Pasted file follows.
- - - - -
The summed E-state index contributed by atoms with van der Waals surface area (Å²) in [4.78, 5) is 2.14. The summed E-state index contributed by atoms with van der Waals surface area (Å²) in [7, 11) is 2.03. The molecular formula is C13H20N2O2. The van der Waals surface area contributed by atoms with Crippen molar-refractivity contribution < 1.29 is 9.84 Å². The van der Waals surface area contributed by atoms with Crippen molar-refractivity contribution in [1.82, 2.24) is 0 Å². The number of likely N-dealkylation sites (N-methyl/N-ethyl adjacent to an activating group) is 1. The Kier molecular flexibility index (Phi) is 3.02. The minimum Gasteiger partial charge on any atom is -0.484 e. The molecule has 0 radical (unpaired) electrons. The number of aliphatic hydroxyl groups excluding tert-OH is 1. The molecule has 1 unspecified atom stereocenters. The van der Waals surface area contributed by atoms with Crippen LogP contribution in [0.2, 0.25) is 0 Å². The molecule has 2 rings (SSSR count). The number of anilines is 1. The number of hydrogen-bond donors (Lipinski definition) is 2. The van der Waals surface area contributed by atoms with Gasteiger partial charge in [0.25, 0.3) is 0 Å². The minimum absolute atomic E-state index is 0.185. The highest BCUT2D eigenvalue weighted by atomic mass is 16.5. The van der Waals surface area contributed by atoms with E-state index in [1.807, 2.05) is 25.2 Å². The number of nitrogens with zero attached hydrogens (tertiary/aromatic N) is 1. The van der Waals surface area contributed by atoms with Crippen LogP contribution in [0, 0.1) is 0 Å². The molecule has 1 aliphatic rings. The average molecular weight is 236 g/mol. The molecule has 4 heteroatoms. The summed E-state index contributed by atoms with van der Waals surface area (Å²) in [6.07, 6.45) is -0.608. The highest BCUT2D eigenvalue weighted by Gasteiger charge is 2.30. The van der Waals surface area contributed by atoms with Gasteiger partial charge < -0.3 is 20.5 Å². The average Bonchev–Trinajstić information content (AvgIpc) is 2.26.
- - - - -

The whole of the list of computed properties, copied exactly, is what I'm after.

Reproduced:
The summed E-state index contributed by atoms with van der Waals surface area (Å²) in [4.78, 5) is 2.14. The summed E-state index contributed by atoms with van der Waals surface area (Å²) in [7, 11) is 2.03. The molecular formula is C13H20N2O2. The van der Waals surface area contributed by atoms with Crippen molar-refractivity contribution < 1.29 is 9.84 Å². The van der Waals surface area contributed by atoms with Crippen molar-refractivity contribution in [1.82, 2.24) is 0 Å². The number of likely N-dealkylation sites (N-methyl/N-ethyl adjacent to an activating group) is 1. The Kier molecular flexibility index (Phi) is 3.02. The minimum Gasteiger partial charge on any atom is -0.484 e. The molecule has 0 radical (unpaired) electrons. The number of aliphatic hydroxyl groups excluding tert-OH is 1. The molecule has 1 unspecified atom stereocenters. The van der Waals surface area contributed by atoms with Crippen LogP contribution in [0.2, 0.25) is 0 Å². The molecule has 2 rings (SSSR count). The number of anilines is 1. The number of hydrogen-bond donors (Lipinski definition) is 2. The van der Waals surface area contributed by atoms with Gasteiger partial charge in [0.25, 0.3) is 0 Å². The minimum absolute atomic E-state index is 0.185. The highest BCUT2D eigenvalue weighted by atomic mass is 16.5. The van der Waals surface area contributed by atoms with E-state index in [1.807, 2.05) is 25.2 Å². The number of nitrogens with zero attached hydrogens (tertiary/aromatic N) is 1. The van der Waals surface area contributed by atoms with Crippen LogP contribution in [0, 0.1) is 0 Å². The molecule has 1 aliphatic rings. The average molecular weight is 236 g/mol. The molecule has 4 heteroatoms. The summed E-state index contributed by atoms with van der Waals surface area (Å²) in [6.07, 6.45) is -0.608. The highest BCUT2D eigenvalue weighted by Gasteiger charge is 2.30. The van der Waals surface area contributed by atoms with Gasteiger partial charge < -0.3 is 20.5 Å². The average Bonchev–Trinajstić information content (AvgIpc) is 2.26.